Despite that reluctance on the part of a handful of Loma Linda officials, the Loma Linda City Council in October 2017 voted to send a letter to the San Bernardino County Local Agency Formation Commission, which oversees governmental jurisdictional issues, in support of letting Colton annex the property, after Arizona State University Enterprise Partners/University Realty, represented by Levin and Christine Aghassi, suggested the property should be moved into Colton’s sphere of influence. The letter stated that the property now in the possession of University Realty “cannot be served by Loma Linda with fire, police, water and other public services, either now or in the future. The City of Colton is the logical provider of these services.” The letter is widely interpreted as a clear signal that the majority of Loma Linda’s decision-makers were in favor of the project.
Levin and Aghassi have in the meantime hosted several community meetings in Colton, specifically in Reche Canyon, where they have sought to persuade local residents that the project will be a beneficial one.
Some Reche Canyon residents have not been easily sold on the idea. In the years since its 1984 incorporation, Moreno Valley has grown to become Riverside County’s second largest city, with a population of 221,387, making it larger, population-wise, than the City of San Bernardino. Reche Canyon Road extends in a winding south-southeasterly fashion into Riverside County, bifurcating at one point into the continuation of Reche Canyon Road and Reche Vista Drive. Reche Canyon Road continues southeast until it reaches Locust Avenue in the Cloverdale district of Moreno Valley. Reche Vista Drive moves generally south, whereupon it bifurcates into Reche Vista Drive and Perris Boulevard, both of which take motorists into the heart of Moreno Valley. In this way, Reche Canyon Road represents a major backroad conduit between Riverside County and San Bernardino County.
As a consequence, on a typical weekday more than fifteen thousand vehicles travel through the canyon, using the road as a shortcut to bypass the 60 Freeway and the I-215 Freeway to reach San Bernardino, the I-10 Freeway, Grand Terrace, Loma Linda, Redlands and elsewhere in San Bernardino County.
Reche Canyon residents, many of whom originally moved there because they considered it an idyllic rural island in the midst of the rapidly urbanizing Inland Empire, are resentful of the University Realty proposal and the hundreds of more cars it will inject into the already overburdened traffic stream on Reche Canyon Road.
In the early summer of 2020, the City of Colton was closely examining University Realty’s project proposal, and what would be needed to make it a reality. The project has not progressed any further than that, however.
This week, Councilman Rhodes Rigsby told the Sentinel there is no clear indication what will happen to the Loma Linda de-annexation/Colton annexation proposal.
“There are so many variables, it is hard to predict what will happen,” he said. “There is still so much that needs to be worked out for it to go through the planning process.”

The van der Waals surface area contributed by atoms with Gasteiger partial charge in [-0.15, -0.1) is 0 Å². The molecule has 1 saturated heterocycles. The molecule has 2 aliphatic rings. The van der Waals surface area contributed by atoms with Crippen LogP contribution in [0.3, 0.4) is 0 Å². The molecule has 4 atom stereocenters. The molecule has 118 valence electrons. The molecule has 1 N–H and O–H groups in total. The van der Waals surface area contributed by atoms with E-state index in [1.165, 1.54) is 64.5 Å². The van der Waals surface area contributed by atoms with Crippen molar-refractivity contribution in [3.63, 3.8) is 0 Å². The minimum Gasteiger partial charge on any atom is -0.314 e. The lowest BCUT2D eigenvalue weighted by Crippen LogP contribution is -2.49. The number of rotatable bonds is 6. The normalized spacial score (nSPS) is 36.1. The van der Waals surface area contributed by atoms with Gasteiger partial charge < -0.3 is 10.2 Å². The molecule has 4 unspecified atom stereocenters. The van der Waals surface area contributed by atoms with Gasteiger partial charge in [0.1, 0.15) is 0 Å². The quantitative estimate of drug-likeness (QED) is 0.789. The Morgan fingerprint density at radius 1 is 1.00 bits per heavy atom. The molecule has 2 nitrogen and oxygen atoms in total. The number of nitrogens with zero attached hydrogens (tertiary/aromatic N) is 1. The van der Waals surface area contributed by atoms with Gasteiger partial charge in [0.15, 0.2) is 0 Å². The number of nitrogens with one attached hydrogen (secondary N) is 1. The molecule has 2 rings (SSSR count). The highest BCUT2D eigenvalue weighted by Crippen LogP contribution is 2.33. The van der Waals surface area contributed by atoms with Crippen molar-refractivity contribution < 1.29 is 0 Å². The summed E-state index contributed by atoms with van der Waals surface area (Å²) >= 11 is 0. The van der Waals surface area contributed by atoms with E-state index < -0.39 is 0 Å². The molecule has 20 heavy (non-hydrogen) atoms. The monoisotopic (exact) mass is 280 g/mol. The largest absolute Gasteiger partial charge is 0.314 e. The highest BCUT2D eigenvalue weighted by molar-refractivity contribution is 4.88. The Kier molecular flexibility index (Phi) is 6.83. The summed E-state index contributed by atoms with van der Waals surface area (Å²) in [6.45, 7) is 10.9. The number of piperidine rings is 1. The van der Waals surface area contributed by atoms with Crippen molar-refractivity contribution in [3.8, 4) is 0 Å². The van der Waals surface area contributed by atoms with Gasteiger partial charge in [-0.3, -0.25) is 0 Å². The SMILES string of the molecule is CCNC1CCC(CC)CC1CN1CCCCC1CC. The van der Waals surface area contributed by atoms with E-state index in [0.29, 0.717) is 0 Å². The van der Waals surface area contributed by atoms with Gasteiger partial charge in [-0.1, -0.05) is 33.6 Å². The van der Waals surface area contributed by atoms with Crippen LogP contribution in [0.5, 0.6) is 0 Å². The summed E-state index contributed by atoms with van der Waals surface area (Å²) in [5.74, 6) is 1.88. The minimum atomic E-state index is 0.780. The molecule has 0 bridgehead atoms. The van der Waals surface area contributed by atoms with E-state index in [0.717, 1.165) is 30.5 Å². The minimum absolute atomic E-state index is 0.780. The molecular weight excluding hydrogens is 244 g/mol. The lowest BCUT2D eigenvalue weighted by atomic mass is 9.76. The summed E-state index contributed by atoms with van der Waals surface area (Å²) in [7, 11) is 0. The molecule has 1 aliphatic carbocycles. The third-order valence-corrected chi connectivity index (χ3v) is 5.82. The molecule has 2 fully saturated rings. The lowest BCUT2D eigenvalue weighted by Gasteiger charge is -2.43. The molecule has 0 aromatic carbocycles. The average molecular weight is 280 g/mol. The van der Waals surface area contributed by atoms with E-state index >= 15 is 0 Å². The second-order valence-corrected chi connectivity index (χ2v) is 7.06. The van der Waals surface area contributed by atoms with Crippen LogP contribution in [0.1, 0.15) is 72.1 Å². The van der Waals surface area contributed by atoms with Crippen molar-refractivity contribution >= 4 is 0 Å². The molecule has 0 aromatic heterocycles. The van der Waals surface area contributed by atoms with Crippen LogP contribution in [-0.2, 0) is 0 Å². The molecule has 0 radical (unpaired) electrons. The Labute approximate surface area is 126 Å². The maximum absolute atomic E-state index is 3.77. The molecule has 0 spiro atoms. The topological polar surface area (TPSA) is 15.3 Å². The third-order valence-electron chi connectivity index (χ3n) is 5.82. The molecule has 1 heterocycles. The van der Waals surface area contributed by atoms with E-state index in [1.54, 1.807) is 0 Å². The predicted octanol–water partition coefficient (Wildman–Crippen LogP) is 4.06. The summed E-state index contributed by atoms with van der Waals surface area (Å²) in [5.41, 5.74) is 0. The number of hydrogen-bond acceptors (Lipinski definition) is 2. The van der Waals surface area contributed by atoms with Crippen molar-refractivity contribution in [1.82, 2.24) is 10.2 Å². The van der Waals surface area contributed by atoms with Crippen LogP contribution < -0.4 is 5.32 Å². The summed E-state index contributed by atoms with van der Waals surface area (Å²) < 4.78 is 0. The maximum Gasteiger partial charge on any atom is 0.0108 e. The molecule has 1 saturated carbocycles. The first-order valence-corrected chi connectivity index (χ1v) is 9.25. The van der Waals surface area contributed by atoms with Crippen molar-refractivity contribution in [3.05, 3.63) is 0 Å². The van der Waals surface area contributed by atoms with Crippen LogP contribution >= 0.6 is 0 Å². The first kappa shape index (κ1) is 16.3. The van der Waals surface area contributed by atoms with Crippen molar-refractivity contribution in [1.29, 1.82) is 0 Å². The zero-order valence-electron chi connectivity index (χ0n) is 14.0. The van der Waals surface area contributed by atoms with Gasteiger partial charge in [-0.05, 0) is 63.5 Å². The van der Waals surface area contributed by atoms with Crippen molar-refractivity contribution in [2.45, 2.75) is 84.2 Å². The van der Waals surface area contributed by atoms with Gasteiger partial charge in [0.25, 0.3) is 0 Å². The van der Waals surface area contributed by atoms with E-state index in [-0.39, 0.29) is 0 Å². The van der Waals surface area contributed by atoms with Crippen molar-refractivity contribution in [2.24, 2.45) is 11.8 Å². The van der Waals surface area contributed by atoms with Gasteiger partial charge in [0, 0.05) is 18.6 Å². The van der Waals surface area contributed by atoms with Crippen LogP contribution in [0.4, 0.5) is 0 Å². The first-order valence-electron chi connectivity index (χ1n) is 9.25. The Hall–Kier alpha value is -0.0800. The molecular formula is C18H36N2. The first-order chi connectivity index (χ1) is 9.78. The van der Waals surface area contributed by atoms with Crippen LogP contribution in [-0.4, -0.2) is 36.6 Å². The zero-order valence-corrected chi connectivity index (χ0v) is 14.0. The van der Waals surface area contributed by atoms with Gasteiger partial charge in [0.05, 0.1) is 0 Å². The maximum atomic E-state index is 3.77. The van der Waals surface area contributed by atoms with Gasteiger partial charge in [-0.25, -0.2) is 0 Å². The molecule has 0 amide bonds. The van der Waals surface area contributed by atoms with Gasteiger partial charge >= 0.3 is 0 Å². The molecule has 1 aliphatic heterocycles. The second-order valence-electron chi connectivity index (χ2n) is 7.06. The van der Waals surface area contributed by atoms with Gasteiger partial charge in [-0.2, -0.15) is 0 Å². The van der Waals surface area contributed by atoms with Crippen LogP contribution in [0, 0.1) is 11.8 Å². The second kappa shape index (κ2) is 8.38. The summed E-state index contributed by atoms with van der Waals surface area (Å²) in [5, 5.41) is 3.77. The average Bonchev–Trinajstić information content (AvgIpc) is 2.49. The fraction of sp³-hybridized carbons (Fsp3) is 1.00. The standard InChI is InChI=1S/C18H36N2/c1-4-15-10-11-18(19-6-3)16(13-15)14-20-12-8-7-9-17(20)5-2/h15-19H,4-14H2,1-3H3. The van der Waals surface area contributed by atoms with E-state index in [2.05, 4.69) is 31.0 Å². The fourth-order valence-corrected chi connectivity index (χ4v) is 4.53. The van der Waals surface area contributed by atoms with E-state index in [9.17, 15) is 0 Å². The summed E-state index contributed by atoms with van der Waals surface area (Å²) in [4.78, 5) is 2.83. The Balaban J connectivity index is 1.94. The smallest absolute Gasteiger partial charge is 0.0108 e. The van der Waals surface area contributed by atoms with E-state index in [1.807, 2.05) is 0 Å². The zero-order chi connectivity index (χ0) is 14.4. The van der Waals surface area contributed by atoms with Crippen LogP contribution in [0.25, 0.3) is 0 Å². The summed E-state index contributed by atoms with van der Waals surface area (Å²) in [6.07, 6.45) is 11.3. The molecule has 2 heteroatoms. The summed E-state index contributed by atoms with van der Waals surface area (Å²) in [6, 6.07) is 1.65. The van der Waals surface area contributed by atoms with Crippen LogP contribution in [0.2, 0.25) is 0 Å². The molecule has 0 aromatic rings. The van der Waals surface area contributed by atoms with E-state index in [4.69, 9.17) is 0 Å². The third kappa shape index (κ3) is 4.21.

A consistency of intent and willingness needs to be maintained on all sides, Rigsby said.
“The developer could lose interest,” he said. “The nearby residents might oppose it. The city [Loma Linda] might not be willing. Colton might not want to go along with the annexation.”
From a logical jurisdictional standpoint relating to the proximity and availability of infrastructure, the land under focus would best be located within the city limits of Colton rather than Loma Linda, Rigsby said.
“Those boundaries were set a half century ago,” Rigsby said, referencing Loma Linda’s September 1970 incorporation. “If you talk to the officials at LAFCO [the San Bernardino County Local Agency Formation Commission], which has responsibility over the borders and jurisdictions, they will tell you that the way the city borders were drawn was the product of a lazy surveying process, and for decades they have talked about fixing that. If you look at that particular property, the acreage owned by University Realty, it is completely disassociated from Loma Linda. It should have been part of Colton to begin with. The critical infrastructure that is near the property is Colton’s. Loma Linda has absolutely no ability to provide services to that land. If the officials with LAFCO were setting the boundaries today, it would not be a part of Loma Linda.”
Nevertheless, Rigsby said, jurisdiction of the property is not going to be automatically turned over to Colton. If Colton’s annexation of the property entails de-annexing a dozen or more properties or homes from Loma Linda, he said, the landowners will have a say in which city they remain in or are drafted into. “If there are 12 or more existing homes or properties involved, a request must be made of them,” Rigsby said. “They have to consent to being annexed, or it won’t take place.”
Such consent would be rendered by a simple majority vote of the landowners impacted by the de-annexation/annexation assenting to Colton’s takeover. If a majority of the voters opposed, the property would remain defined as lying within the confines of Loma Linda.
-Mark Gutglueck

Leave a Reply